Whenever you start to hear the same advice over and over, it’s time to stop and reflect on what’s being said.

One of these pieces of advice that I heard so many times in 2016 was “live the moment”. It seems to have become a mantra that everyone is mindlessly repeating, convincing themselves this is the way to deal with all of your anxieties and problems.

My idea is that living the moment is terrible advice. It’s better to live for your past and your future.

One of billionaire investor Peter Thiel’s secrets to success is to ask people the question, “what important truth do very few people agree with you on?” I’m sure that my thoughts on living the moment fit into this category.

I take solace in Mark Twain’s advice saying, “whenever you find yourself on the side of the majority, it is time to pause and reflect.”

Living the past is better than living the moment

Many new age thinkers tell us that right now is all that exists, and that we should only do what feels good.

Although this is very alluring advice, it often fails to produce desirable results in the real world. Living the moment is why many people leave marriages, act irresponsibly and go into debt.

When you live the moment, you’re neglecting the past, and losing sight of the way in which your prior choices have brought you to this present moment. You’re creating a mental state where you’re giving up responsibility for your life.

Much better than living in the ever present now is to ask yourself a number of questions:

  • How have your last two years been?
  • How have your last two months been?
  • How have your last two days been?
  • What can I do to change my next two days?
  • What can I do to change my next two months?
  • What can I do to change my next two years?

When you incorporate this simple insight into your life – that your past shapes your present – you’ll see that what you do right now determines the future you’re creating.

Living for the past informs the present

This may sound strange, but the present moment is ephemeral and fleeting. Our memories of experiences are more important than the experiences themselves.

Consider the wise (and incredibly eloquent) words of Jason Silva in this short video essay below. For Silva, there’s an impermanence to the moment. It’s always fleeting, and that’s why we defy impermanence by creating memories of the experiences that we have.

So again, living intentionally is much better than living the moment. Live for the future you want to create rather than just floating in the wind, wandering aimlessly through life. Here are some more questions to ask yourself.

  • How do you want to look back on today?
  • How will you look back on this year?
  • What will you see when you look back on your entire life?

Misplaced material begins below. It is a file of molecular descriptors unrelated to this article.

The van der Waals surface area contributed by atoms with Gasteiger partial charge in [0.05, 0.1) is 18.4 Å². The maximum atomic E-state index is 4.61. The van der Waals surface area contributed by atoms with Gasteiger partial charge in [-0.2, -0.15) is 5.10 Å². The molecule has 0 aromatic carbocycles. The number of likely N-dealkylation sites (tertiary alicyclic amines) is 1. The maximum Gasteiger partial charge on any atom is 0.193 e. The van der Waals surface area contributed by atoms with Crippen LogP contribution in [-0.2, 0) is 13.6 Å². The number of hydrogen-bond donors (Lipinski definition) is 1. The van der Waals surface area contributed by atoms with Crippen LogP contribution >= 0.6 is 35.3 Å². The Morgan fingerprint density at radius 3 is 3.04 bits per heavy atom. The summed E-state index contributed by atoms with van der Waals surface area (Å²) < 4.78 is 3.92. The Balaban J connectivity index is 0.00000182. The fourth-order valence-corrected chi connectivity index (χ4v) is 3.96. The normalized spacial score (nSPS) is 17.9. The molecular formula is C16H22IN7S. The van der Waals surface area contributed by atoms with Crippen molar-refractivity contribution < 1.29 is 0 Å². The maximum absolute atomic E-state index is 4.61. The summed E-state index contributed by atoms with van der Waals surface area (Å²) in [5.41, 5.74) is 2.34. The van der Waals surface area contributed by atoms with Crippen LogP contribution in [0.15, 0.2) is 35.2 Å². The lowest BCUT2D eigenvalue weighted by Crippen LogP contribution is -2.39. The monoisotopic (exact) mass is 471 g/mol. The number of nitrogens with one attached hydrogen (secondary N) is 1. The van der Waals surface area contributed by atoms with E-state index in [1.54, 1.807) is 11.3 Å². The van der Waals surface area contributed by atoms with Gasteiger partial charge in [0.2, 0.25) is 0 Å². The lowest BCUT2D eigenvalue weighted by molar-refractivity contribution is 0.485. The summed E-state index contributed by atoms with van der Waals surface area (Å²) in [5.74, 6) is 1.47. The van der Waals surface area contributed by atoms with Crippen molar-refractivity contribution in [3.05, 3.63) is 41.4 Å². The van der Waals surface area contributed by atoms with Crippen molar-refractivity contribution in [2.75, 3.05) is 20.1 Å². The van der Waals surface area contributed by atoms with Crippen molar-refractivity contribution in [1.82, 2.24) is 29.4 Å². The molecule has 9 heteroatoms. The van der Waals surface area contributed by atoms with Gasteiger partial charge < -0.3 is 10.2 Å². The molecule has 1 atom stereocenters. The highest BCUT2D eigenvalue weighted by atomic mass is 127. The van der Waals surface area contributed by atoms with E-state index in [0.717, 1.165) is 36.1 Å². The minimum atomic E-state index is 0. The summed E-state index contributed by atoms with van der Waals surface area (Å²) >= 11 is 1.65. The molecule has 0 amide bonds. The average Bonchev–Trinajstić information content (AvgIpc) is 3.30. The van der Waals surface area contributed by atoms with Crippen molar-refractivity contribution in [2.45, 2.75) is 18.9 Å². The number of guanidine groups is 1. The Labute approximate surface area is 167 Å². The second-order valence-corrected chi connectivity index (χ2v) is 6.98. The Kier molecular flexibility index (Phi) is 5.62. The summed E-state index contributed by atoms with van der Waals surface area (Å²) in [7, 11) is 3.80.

These questions are much better for helping you decide on how to act now in the present than acting based on whatever your current emotional state is.

Living for the past helps you design your ideal future

One of Stephen R. Covy’s 7 habits of highly effective people is to begin with the end clearly in mind. In doing so, Covey asks you to imagine your 80th birthday party (maybe in these days you can imagine your 100th or even 120th). The purpose of your party is for all of your loved ones to honor your life.

Imagine this person that is being honored. What kind of life have they lived? What impact would you like to see this person as having made in their life?

Living for the moment fails to consider the holistic nature of time. According to many new cosmological theories, the past and future always exist in the present. Time is simply an illusion.

If this is the case, why would we neglect the past and the future to only live in the present? When you ignore one key part of your metaphysical experience of reality, you’re damaging the other parts, which includes the present.

Take responsibility in the moment by honoring your past and future

It’s easy to justify poor decisions in the moment. It’s easy to respond to the fluctuations of your emotions or hormonal states. It’s easy to be reactive to whatever your life circumstances may be.

It’s more difficult to take responsibility for your life. But it’s ultimately much more rewarding. You’ll choose to be productive even when you don’t feel like it. You’ll choose to save money even when you want to spend it. You’ll choose to stick things out rather than quit over and over again. You’ll choose to take a stand, because it’s the right thing to do.

As J.M. Barrie, author of Peter Pan, has said, “The life of every man is a diary in which he means to write one story, and writes another; and his humblest hour is when he compares the volume as it is with what he vowed to make it.”

What do you think of the idea to live for the past and the future? Let me know in the comments below, or join Ideapod where there are many similar ideas being shared.

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